Over the past two years, bishops have debated, reflected and fervently prayed about the future of The United Methodist Church.
Now, they know that the task of finding a way through the denomination's division is in the hands of General Conference delegates.
Bishops have no vote at General Conference. However, they still have a role to play as presiders during the plenary sessions of the denomination's top lawmaking assembly.
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They also committed themselves to "trust this General Conference, under the guidance of the Holy Spirit, to discern God's best way for our future."
In the statement, the bishops declared they can best serve the delegates by:
- Presiding fairly and creating a holy atmosphere in which they can do their best work
- Trusting that the General Conference will invoke the Holy Spirit
- Being a prayerful, hopeful, and pastoral presence
- Giving them confidence that we are acting transparently and not orchestrating or manipulating the process toward a desired end, and
- Acting as midwives as they birth something new.
The delegates will consider a report by the bishop-appointed Commission on a Way Forward, which includes three different plans for the denomination's future.
Building trust will be a challenge before the multinational and multilingual legislative body. Delegates to recent General Conference sessions have dealt with distrust in technology, in bishops and in each other. In 2016, the delegates took three days to decide their rules of organization.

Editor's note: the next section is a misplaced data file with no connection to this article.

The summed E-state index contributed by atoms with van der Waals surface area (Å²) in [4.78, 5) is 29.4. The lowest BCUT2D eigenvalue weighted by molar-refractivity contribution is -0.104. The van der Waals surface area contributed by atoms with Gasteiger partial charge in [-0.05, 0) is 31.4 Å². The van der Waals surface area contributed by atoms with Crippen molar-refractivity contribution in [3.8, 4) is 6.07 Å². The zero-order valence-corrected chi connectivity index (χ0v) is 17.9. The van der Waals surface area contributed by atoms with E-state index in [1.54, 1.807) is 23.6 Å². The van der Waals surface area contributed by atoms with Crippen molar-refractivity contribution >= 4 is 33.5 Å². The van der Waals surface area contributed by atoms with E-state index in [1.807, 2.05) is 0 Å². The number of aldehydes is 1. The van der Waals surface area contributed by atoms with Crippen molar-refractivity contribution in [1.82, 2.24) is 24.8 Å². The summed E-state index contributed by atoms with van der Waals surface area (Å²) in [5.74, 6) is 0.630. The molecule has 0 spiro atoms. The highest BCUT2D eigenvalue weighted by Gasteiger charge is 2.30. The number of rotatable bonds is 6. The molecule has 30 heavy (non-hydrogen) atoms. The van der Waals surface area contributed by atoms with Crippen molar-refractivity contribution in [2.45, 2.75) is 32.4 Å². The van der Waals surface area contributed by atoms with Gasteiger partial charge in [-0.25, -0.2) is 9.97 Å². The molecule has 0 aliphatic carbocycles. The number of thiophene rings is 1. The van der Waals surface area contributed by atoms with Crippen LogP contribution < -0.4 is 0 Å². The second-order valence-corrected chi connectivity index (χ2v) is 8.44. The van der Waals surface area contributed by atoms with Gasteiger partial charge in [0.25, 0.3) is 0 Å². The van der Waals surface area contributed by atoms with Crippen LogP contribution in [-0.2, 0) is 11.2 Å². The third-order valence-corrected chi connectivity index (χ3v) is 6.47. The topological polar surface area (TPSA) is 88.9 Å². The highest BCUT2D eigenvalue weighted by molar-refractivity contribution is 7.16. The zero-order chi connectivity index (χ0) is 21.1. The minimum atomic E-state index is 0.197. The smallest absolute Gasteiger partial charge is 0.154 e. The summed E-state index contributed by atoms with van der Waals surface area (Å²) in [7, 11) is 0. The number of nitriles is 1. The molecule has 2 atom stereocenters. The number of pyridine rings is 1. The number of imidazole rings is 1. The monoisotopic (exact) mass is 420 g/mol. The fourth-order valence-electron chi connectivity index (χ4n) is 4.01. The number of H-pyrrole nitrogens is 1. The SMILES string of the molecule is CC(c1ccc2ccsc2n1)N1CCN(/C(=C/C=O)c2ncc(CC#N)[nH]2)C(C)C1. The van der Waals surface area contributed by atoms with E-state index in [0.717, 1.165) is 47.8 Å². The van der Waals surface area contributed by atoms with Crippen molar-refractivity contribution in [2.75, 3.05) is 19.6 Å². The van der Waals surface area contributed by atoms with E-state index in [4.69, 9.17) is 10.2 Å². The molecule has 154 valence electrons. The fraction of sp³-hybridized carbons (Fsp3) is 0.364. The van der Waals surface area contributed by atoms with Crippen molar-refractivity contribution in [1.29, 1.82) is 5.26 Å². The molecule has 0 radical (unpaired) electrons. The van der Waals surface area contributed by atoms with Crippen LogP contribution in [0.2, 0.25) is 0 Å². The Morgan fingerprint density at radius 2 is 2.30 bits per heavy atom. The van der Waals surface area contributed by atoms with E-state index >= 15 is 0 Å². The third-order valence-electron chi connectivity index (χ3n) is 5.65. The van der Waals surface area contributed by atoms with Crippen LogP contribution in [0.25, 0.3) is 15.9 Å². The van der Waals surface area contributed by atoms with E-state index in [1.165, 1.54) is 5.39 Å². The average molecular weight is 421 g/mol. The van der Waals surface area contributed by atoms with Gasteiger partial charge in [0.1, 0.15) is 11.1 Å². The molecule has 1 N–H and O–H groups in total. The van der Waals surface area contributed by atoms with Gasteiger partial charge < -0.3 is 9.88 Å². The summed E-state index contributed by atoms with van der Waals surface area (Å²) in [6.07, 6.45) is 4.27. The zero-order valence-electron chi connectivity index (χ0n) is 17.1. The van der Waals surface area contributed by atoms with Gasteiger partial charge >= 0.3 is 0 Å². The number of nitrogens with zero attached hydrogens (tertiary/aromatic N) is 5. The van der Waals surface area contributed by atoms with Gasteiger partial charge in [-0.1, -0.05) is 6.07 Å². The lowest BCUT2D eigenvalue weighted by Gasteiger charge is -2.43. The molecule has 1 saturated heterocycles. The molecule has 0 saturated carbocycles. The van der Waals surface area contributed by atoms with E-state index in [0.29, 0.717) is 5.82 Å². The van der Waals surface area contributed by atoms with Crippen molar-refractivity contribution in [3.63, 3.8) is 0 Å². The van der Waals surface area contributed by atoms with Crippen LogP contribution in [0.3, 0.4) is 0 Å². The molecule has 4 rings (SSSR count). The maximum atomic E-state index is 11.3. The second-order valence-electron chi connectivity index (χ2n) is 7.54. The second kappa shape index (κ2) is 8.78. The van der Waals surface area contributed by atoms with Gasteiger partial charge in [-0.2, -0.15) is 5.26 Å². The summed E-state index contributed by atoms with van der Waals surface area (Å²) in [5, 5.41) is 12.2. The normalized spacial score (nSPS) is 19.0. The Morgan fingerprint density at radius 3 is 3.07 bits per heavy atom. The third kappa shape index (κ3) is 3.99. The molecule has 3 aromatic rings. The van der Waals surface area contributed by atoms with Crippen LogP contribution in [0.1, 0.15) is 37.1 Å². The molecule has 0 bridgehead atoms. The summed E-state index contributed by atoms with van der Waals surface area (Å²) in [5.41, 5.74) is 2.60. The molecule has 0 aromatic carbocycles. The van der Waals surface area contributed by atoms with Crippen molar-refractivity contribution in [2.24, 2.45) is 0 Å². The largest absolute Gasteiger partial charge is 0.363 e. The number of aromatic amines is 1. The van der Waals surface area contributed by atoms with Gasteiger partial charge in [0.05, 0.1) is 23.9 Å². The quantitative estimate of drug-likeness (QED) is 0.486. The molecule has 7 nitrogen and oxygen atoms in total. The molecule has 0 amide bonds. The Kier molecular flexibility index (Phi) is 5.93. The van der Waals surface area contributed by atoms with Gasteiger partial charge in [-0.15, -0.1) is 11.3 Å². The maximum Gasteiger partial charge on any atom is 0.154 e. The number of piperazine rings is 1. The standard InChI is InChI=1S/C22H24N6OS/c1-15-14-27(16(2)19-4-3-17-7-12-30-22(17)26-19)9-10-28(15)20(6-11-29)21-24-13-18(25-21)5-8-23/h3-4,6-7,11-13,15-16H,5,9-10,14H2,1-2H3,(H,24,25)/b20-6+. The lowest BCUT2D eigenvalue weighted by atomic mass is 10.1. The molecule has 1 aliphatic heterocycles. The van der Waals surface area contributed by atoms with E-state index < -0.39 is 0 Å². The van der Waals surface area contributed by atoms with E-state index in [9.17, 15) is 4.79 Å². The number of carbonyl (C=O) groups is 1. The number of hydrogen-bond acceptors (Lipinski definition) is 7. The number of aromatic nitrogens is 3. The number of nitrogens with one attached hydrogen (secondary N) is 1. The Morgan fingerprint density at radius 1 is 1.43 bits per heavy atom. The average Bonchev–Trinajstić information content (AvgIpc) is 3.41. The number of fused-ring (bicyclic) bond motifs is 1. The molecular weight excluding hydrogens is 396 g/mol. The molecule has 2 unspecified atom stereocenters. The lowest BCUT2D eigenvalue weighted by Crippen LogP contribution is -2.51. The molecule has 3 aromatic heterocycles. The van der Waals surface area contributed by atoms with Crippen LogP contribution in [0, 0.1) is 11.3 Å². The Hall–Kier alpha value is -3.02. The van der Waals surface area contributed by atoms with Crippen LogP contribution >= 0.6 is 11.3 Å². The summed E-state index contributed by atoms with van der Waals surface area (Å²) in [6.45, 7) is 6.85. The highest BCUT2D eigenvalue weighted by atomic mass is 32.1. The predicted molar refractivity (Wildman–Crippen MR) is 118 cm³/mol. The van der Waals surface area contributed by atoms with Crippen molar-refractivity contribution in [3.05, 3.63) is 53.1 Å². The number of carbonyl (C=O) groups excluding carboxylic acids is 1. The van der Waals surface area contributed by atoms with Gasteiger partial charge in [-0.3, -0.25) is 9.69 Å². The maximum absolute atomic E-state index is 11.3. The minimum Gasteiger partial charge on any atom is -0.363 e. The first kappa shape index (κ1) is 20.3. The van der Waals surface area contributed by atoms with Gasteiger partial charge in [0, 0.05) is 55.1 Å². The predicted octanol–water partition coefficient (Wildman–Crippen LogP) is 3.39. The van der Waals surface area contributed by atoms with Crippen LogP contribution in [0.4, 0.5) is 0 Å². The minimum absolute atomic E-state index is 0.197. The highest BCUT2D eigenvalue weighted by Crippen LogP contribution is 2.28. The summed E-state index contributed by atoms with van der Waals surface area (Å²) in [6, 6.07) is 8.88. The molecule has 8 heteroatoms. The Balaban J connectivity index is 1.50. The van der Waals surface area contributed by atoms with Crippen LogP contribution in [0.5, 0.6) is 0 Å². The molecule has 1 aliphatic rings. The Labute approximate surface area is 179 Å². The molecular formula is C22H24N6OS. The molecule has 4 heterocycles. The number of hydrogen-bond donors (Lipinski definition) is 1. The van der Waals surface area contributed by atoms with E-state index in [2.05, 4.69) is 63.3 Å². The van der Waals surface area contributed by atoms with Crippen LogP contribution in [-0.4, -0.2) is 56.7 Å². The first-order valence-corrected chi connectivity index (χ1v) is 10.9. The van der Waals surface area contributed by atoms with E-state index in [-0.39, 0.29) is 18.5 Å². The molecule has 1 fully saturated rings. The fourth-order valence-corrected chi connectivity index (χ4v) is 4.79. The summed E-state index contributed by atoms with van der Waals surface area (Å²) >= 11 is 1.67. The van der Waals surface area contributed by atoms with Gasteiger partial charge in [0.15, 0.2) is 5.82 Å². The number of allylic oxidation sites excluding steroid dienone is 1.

"A major responsibility of the Council of Bishops is to make sure we create the kind of space for trust in order to enable the delegates to their work," said Bishop John K. Yambasu of the Sierra Leone Conference.
In August, 23 bishops volunteered to undergo training to be presiding officers at the special session. At their November meeting, the bishops began training and will continue the training sessions at least once each month before the special session.
The entire gathering will require only five or six different presiding officers, Bishop Thomas J. Bickerton told his fellow bishops. Bickerton represents the bishops on the Commission on General Conference, the group that plans the big meeting.
Deciding which bishops actually end up presiding is the job of the General Conference Committee on Presiding Officers. The committee has 12 members, one each from the five U.S. jurisdictions and seven multinational central conferences. Half are clergy, and half are laity.
General Conference delegates from around the globe will only have three days to complete their legislative work.
"As a body, we bishops want the delegates to have the opportunity to do their best work," said Bishop L. Jonathan Holston of the South Carolina Conference.
Heather Hahn, multimedia news reporter, UMNS.
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